Rand Afrikaans University
The Rand Afrikaans University (RAU) was a prominent South African institution of higher education and research that served the greater Johannesburg area and surroundings from 1967 to 2004. It has since merged with the Technikon Witwatersrand and two campuses of Vista University to form the University of Johannesburg.
Randse Afrikaanse Universiteit
|Active||24 February 1968–2004|
|Colors||Green and Grey |
On 5 November 1968, 468 delegates at a conference unanimously accepted a motion to establish an Afrikaans University. An act of Parliament was promulgated on 4 August 1965 to establish such a university in Johannesburg. Rand Afrikaans University (RAU) was founded as an Afrikaans language university in 1967 with just over 700 registered students. The first campus was situated in a brewery in Braamfontein. The RAU was officially opened on 24 February 1968. The first chancellor of the University was Dr Nicolaas Diederichs (then Minister of Finance of South Africa) and the first rector was Prof Gerrit Viljoen.
The first women's residence was named "Amper Daar" (Almost there) and the first hostel for men "Afslaan" (Tee off), after the golf course on which it was built.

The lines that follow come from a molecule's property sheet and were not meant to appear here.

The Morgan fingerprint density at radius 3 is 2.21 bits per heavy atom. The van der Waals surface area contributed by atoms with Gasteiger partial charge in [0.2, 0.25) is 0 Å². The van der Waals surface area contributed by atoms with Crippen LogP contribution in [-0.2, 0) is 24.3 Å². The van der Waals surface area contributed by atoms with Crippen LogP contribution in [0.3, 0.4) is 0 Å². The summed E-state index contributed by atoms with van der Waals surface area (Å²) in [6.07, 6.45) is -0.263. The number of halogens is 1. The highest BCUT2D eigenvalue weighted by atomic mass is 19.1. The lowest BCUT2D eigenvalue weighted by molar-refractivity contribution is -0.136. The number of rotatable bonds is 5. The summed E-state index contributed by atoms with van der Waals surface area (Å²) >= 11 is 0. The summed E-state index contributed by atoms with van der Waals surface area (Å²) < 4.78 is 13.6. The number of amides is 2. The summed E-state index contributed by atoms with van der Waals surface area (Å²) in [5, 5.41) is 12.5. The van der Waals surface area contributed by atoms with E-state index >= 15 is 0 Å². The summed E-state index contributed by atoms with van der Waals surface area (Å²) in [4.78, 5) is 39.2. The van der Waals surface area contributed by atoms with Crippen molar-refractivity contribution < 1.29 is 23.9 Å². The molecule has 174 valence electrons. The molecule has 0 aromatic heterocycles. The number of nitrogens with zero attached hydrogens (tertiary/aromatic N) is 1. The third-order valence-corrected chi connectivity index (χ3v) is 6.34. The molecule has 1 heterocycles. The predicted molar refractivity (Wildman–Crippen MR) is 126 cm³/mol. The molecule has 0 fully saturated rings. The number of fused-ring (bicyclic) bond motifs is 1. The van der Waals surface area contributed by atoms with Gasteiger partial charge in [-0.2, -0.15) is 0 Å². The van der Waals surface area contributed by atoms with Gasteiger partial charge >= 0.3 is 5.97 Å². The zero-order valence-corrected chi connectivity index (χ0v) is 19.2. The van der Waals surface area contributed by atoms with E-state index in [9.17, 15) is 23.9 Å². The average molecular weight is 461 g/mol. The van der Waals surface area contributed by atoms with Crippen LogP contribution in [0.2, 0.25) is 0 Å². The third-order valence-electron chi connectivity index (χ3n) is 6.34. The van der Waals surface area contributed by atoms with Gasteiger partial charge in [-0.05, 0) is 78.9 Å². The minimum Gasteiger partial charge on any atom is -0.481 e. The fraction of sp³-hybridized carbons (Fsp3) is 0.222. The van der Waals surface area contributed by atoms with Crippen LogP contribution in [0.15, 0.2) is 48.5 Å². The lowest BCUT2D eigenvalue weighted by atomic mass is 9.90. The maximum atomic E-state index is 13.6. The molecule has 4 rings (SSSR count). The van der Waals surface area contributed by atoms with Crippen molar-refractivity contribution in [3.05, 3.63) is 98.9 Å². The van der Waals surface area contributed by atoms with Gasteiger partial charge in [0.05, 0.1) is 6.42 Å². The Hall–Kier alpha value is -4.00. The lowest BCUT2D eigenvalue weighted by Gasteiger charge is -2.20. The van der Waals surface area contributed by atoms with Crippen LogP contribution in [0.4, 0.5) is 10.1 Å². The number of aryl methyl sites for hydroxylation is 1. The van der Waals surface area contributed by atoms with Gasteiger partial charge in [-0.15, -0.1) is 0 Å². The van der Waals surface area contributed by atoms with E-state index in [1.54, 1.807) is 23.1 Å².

Over time the university evolved to a dual medium institution, offering nearly all degree courses in both Afrikaans and English.
The faculties of the RAU were as follows:
What was the main campus is now the APK Kingsway Campus Auckland Park of the University of Johannesburg (UJ) and is situated in Auckland Park, Johannesburg, South Africa. Satellite campuses in Auckland Park, Soweto and Doornfontein are now APB, DFC and SWC campuses of UJ.
Rector of the University
|van der Walt||J.C.||1995||2001|
Chancellor of the University
On 1 January 2005, Rand Afrikaans University, Technikon Witwatersrand and some campuses of the Vista University ceased to exist as such, when they merged to become the University of Johannesburg. The outgoing and final vice chancellor of the University was Prof Roux Botha.
- "The Rand Afrikaans University opens". SA History Online. Retrieved 8 December 2017.